Chinese Money Plant Care: The Complete Guide

Chinese Money Plant Care

Chinese Money Plant Care: The Complete Guide

Are you a plant enthusiast looking for a unique and low-maintenance addition to your collection? Look no further than the Chinese money plant, also known as Pilea peperomioides. With its distinct round leaves and easy propagation, this plant has become increasingly popular in recent years. In this guide, we’ll cover everything you need to know to successfully care for your Chinese money plant. The content is presented by

What is a Chinese Money Plant?


The Chinese money plant is a member of the nettle family and is native to southern China. Its round, coin-shaped leaves are why it is commonly called the “money plant.” This plant grows relatively quickly and can reach up to 12 inches in height and 10 inches in width.

Light Requirements

The Chinese money plant thrives in bright, indirect light. Avoid placing it in direct sunlight, as this can scorch the leaves. If you notice the leaves turning yellow or brown, it may be getting too much light. On the other hand, if the leaves are very dark green, it may not be getting enough light. Find out: Essential Cassava Care and Pruning Advice from the Experts


One of the great things about Chinese money plants is that they are very forgiving when it comes to watering. They prefer slightly moist soil but can tolerate dry periods. Water your plant when the top inch of soil is dry, and be sure to empty any excess water from the saucer beneath the pot. Overwatering can lead to root rot, so it’s best to err on the side of underwatering.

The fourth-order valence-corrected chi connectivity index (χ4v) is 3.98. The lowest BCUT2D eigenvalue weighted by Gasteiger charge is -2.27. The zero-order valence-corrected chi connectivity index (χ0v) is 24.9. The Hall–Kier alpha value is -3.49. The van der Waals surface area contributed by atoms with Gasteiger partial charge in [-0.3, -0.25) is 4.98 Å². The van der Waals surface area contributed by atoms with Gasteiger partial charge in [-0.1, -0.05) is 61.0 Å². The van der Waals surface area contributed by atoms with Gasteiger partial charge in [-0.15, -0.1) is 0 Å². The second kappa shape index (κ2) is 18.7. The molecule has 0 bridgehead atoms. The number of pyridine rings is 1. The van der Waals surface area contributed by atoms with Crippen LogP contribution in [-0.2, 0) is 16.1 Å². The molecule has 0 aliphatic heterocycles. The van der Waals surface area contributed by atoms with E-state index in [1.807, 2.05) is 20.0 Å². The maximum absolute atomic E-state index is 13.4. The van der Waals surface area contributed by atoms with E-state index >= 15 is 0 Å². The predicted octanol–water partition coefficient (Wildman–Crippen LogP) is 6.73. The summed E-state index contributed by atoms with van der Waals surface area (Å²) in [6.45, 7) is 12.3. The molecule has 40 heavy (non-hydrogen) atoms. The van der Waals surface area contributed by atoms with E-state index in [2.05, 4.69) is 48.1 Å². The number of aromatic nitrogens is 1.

Chinese money plants prefer higher humidity levels, but they can tolerate normal household humidity. If the air in your home is very dry, consider using a humidifier or placing a tray of water near the plant.

Soil and Fertilizer

Chinese money plants prefer well-draining soil with a pH between 6.0 and 7.0. A good quality potting mix with added perlite or sand works well. Fertilize your plant every two weeks during the growing season (spring and summer) with a balanced liquid fertilizer diluted to half strength.


One of the reasons Chinese money plants have become so popular is their ease of propagation. To propagate your plant, simply take a stem cutting with several leaves and place it in water. Once roots have formed, transplant the cutting into soil. You can also propagate by division, separating the plant into smaller sections and repotting each section in fresh soil.

Common Problems

Like any plant, Chinese money plants can experience problems. Here are some of the most common issues and how to address them:

  • Yellow leaves: If your plant’s leaves are turning yellow, it may be getting too much light or water. Adjust the light and watering schedule accordingly.
  • Brown spots: Brown spots on the leaves can be a sign of overwatering or low humidity. Cut back on watering and consider increasing humidity levels.
  • Pests: Chinese money plants can attract pests such as spider mites and mealybugs. Regularly inspect your plant and treat any infestations promptly with insecticidal soap or neem oil.


If you’re looking for a unique and easy-to-care-for plant, the Chinese money plant is a great choice. With its distinctive coin-shaped leaves and forgiving nature, it’s no wonder this plant has become so popular in recent years. Remember to give it bright, indirect light, water it when the top inch of soil is dry, and fertilize it every two weeks during the growing season. With proper care, your Chinese money plant will thrive and continue to bring you joy for years to come.

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